Among the reprints of the Smithsonian sent to us and mentioned in the letter was the Problem of Flying and Practical Experiments in Soaring, by Otto Lilienthal; Story of Experiments in Mechanical Flight, by S. P. Langley; and, I think, a paper by Pettigrew, as well as a copy of Mouillard's Empire of the Air. We sent for copies of Chanute's Progress in Flying Machines, Langley's Experiments in Aerodynamics, and the Aeronautical Annuals of 1895, 1896, and 1897. On reading the different works on the subject we were much impressed with the great number of people who had given thought to it—among these some of the greatest minds the world has produced. But we found that the experiments of one after another had failed. Among these who had worked on the problem I may mention Leonardo da Vinci, one of the greatest artists and engineers of all time; Sir George Cayley, who was among the first of the inventors of the internal-combustion engine; Sir Hiram Maxim, inventor of the Maxim rapid-fire gun; Parsons, the inventor of the turbine steam engine; Alexander Graham Bell, inventor of the telephone; Horatio Phillips, a well-known English engineer; Otto Lilienthal, the inventor of instruments used in navigation and a well-known engineer; Thomas A. Edison; and Dr. S. P. Langley, secretary and head of the Smithsonian Institution. Besides these there were a great number of other men of ability who had worked on the problem. But the subject had been brought into disrepute by a number of men of lesser ability who had hoped to solve the problem through devices of their own invention which had all of them failed, until finally the public was led to believe that flying was as impossible as perpetual motion. In fact scientists of the standing of Guy-Lussac, the great French scientist and engineer, and Professor Simon Newcomb, one of the greatest of the American scientists and mathematicians, had attempted to prove that it would be impossible to build a flying machine that would carry a man. Admiral Melville, chief engineer in the United States Navy, a little later, in 1901, or 1902, published an article in which he pointed out the difficulties of building a flying machine to carry a man, and stated that the first flying machine would be more expensive than the most costly battleship.

After reading the pamphlets sent to us by the Smithsonian we became highly enthusiastic with the idea of gliding as a sport. We found that Lilienthal had been killed through his inability to properly balance his machine in the air. Pilcher, an English experimenter, had met with a like fate.

We found that both of these experimenters had attempted to maintain balance merely by the shifting of the weight of their bodies. Chanute, and I believe all the other experimenters before 1900, used this same method of maintaining the equilibrium in gliding flight. We at once set to work to devise a more efficient means of maintaining the equilibrium....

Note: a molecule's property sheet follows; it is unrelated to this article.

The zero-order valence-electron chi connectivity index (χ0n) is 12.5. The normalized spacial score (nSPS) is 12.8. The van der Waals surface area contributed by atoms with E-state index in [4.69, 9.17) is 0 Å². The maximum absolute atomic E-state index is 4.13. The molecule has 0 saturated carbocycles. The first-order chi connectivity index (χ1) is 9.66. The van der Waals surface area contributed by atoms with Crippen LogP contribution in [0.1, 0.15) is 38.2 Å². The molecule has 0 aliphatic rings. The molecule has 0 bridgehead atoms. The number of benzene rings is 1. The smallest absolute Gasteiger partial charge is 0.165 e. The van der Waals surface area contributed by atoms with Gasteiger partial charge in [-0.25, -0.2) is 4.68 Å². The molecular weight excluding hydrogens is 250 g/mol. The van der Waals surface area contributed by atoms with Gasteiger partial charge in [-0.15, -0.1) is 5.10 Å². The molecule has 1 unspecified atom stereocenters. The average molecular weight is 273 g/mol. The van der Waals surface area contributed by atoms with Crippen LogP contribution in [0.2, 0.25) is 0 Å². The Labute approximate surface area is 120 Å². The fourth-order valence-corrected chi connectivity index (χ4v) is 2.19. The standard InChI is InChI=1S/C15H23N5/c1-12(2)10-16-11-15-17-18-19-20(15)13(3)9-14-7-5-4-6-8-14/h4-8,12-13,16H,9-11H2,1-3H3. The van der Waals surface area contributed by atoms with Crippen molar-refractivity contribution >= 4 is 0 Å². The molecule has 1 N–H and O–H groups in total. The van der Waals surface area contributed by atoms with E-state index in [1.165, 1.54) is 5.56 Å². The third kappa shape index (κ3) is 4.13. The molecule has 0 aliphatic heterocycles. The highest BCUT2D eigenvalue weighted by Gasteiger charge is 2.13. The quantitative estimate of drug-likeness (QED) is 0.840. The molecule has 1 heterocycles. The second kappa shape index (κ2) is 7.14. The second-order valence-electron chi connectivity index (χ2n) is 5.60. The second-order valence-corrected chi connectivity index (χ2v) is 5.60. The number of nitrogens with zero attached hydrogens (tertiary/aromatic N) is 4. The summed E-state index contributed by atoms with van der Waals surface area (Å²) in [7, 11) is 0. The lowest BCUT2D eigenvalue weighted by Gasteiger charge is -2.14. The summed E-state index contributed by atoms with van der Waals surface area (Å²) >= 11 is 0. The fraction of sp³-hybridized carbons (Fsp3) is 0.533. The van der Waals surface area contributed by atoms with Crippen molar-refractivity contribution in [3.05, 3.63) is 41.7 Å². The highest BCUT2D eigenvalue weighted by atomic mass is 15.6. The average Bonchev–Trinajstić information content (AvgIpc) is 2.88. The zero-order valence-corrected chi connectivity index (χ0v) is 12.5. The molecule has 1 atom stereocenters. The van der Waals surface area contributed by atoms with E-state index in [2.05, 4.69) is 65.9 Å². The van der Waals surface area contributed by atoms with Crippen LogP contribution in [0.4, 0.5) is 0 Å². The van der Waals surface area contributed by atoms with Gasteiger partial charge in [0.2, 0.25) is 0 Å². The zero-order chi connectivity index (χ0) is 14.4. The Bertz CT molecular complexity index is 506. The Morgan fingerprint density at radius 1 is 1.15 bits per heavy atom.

The first method that occurred to us for maintaining the lateral equilibrium was that of pivoting the wings on the right and left sides on shafts carrying gears at the center of the machine, which, being in mesh, would cause one wing to turn upward in front when the other wing was turned downward. By this method we thought it would be possible to get a greater lift on one side than on the other, so that the shifting of weight would not be necessary for the maintenance of balance. However, we did not see any method of building this device sufficiently strong and at the same time light enough to enable us to use it.

A short time afterward, one evening when I returned home with my sister and Miss Harriet Silliman, who was at that time a guest of my sister's in our home, Wilbur showed me a method of getting the same results as we had contemplated in our first idea without the structural defects of the original. He demonstrated the method by means of a small pasteboard box, which had ... the opposite ends removed. By holding the top forward corner and the rear lower corner of one end of the box between his thumb and forefinger and the rear upper corner and the lower forward corner of the other end of the box in the like manner, and by pressing the corners together, the upper and lower surface of the box were given a helicoidal [spiral ] twist, presenting the top and bottom surfaces of the box at different angles on the right and left sides.

From this it was apparent that the wings of a machine of the Chanute double-deck type, with the fore-and-aft trussing removed, could be warped in like manner, so that, in flying, the wings on the right and left sides could be warped so as to present their surfaces to the air at different angles of incidence and thus secure unequal lifts on the two sides....

We began the construction of a model embodying the principle demonstrated with the paper box within a day or two. This model consisted of superposed planes each measuring five feet from tip to tip and about thirteen inches from front to rear. The model was built and, as I remember it, was tested in the latter part of July 1899.... I was not myself present....

[Experiments with this five-foot apparatus, more a model glider than a kite, were confined to one day.]